“So I see you don’t wear Chucks anymore!” my tax guy told me when we met about a week ago. “Moving on up in the world!
He had noticed my brown leather shoes that I bought at Nordstrom’s about three years back. Cost me about $200 – the most I had ever paid for shoes. He assumed that my new job at the LA Times meant that I was now rolling in cash and could afford such niceties.
But he was also referencing the fact that I used to wear Chucks all the time. So to see me not wearing All Stars anymore was…weird.
Oh, I wore them. I wore them with a guayabera, wore them with jeans. With Pendleton’s and with suits. At weddings and kickbacks. Even to funerals.
Chuck Taylor All Stars were such a part of my identity, that a high school youth conference where I give a speech every year once designed their conference T-shirt to mimic Chucks, in my honor. I have that T-shirt in my archives, along with the last pair of Chucks I ever owned: a pair that my sister bought for me for Christmas about two years ago.
I never wore that gift, I told my tax guy, because I don’t wear Chucks anymore. I hadn’t worn Chucks in about three years. And I never will again.
I had finally grown up.
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A while back, someone asked me to do a history of myself through the shoes I wore daily throughout my life. It’s a great idea, because the shoes people wear tell you a lot about who they were, they wanted to be, and who they became.
My list isn’t too long. As a kid, I remember owning Reebok’s and LA Gear. Never a pair of Jordans – not only could my parents not afford them, but no way on earth with my mom spend that much money on sneakers.
I began wearing Doc Martens in eighth grade, and still have a pair that I bought over a decade ago, which replaced my originals. From about my senior year in high school to about the time I attended graduate school, I wore a since-discontinued line of Converse skater shoes that my mom used to buy at an indoor warehouse sale in Fullerton at the ridiculous price of two pairs for five dollars.
One of, like, two regrets in my life: not buying dozens of those when I had the chance.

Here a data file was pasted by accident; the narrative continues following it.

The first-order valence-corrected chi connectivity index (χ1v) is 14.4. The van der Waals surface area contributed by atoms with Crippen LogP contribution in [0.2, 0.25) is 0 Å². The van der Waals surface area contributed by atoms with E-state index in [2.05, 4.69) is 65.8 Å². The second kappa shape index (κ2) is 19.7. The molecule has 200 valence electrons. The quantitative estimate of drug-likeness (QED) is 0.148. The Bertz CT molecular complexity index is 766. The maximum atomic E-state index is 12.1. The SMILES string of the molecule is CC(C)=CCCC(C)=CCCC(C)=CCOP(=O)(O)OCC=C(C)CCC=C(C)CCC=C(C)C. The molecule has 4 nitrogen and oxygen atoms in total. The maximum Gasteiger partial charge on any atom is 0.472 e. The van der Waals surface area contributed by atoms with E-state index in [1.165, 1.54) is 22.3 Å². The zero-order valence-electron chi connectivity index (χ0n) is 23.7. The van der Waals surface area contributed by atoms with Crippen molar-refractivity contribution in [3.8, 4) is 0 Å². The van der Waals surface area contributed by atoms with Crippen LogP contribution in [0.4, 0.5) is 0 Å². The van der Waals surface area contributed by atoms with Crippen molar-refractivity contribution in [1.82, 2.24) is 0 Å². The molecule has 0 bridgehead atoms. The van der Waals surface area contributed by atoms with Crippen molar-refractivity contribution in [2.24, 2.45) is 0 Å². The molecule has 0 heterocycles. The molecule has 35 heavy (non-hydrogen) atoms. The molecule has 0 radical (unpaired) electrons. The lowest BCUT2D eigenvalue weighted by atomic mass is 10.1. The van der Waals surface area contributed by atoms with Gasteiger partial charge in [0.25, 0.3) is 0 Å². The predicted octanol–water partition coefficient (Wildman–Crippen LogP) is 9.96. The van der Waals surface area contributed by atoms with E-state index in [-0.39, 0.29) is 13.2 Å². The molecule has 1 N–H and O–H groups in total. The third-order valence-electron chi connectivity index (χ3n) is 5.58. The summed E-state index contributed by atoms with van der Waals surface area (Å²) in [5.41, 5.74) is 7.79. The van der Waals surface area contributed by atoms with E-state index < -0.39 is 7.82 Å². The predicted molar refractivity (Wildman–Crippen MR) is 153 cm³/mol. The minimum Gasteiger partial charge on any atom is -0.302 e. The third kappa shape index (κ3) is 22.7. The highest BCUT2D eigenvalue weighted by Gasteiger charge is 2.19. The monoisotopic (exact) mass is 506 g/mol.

I never wore Chuck’s growing up – they didn’t really mean anything to me. And I’m not quite sure why I eventually bought some. But once I did, they became a part of my identity. I loved them so much, I would always have two pairs on me – the ones that I used all the time, and a going-out pair that I would clean with a Q-tip, so gleaming I wanted them.
There were so ubiquitous on me that people asked why I hadn’t worn them to my wedding.
But by then, I was tiring of Chucks.
The arch support was always terrible, especially for a flat-footer like me who has one leg shorter than the other. Each pair lasted a good year, which wasn’t a problem when I could go to the Orange Coast Swap Meet and buy some for 25 bucks.
But now, even on Amazon, a pair of low tops cost $50. I’m old enough to remember the days where the high tops were cheaper because they weren’t as hip—not anymore.
I’m a cheapskate. Paying that much for shitty shoes wasn’t worth it.
So I dumped the Chucks and finally got some good shoes. The one-time investment has basically equaled how much I would’ve paid for Chucks over three years. The upkeep is easier — some regular shoe s hine, and I once had to replace the soles.
Because I wasn’t going to be caught in an Adlai Stevenson moment, you know?
I grow old…I grow old…
I shall not quote anymore T.S. Eliot lest his estate come after me.
But I did tell my tax guy — a nice Chicano from Pico Rivera who does the numbers for little old ladies from Pasadena and San Marino — that I’m glad I have a tax guy so focused on saving me money that he doesn’t notice too much how I dress.
Beside, I told him, I’ve always felt old, so I never feared the march of age. I’ve actually always looked forward to turning into a bona fide viejo complete with walking cane and oversized car.
And Chucks for me are a young person’s shoe.